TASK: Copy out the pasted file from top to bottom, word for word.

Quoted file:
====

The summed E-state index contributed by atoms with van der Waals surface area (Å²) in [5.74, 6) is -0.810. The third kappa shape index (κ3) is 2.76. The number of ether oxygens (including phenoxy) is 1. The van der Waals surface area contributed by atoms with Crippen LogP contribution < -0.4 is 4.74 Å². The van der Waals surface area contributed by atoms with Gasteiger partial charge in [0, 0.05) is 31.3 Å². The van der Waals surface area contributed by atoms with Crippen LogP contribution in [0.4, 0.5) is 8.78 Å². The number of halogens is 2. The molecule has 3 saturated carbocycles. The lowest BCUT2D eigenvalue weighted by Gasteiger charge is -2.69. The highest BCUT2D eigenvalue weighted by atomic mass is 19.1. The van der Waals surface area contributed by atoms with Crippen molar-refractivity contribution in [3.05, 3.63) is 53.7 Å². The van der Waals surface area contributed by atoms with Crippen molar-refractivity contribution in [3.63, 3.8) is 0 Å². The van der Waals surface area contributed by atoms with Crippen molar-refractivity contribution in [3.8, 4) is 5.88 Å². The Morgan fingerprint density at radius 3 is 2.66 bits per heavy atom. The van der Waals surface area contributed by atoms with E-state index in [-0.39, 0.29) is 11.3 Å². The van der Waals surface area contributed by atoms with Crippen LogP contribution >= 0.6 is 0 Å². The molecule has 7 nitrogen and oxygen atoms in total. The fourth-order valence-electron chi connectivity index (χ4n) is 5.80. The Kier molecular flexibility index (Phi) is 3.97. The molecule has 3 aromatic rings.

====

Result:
The summed E-state index contributed by atoms with van der Waals surface area (Å²) in [5.74, 6) is -0.810. The third kappa shape index (κ3) is 2.76. The number of ether oxygens (including phenoxy) is 1. The van der Waals surface area contributed by atoms with Crippen LogP contribution < -0.4 is 4.74 Å². The van der Waals surface area contributed by atoms with Gasteiger partial charge in [0, 0.05) is 31.3 Å². The van der Waals surface area contributed by atoms with Crippen LogP contribution in [0.4, 0.5) is 8.78 Å². The number of halogens is 2. The molecule has 3 saturated carbocycles. The lowest BCUT2D eigenvalue weighted by Gasteiger charge is -2.69. The highest BCUT2D eigenvalue weighted by atomic mass is 19.1. The van der Waals surface area contributed by atoms with Crippen molar-refractivity contribution in [3.05, 3.63) is 53.7 Å². The van der Waals surface area contributed by atoms with Crippen molar-refractivity contribution in [3.63, 3.8) is 0 Å². The van der Waals surface area contributed by atoms with Crippen molar-refractivity contribution in [3.8, 4) is 5.88 Å². The Morgan fingerprint density at radius 3 is 2.66 bits per heavy atom. The van der Waals surface area contributed by atoms with E-state index in [-0.39, 0.29) is 11.3 Å². The van der Waals surface area contributed by atoms with Crippen LogP contribution >= 0.6 is 0 Å². The molecule has 7 nitrogen and oxygen atoms in total. The fourth-order valence-electron chi connectivity index (χ4n) is 5.80. The Kier molecular flexibility index (Phi) is 3.97. The molecule has 3 aromatic rings.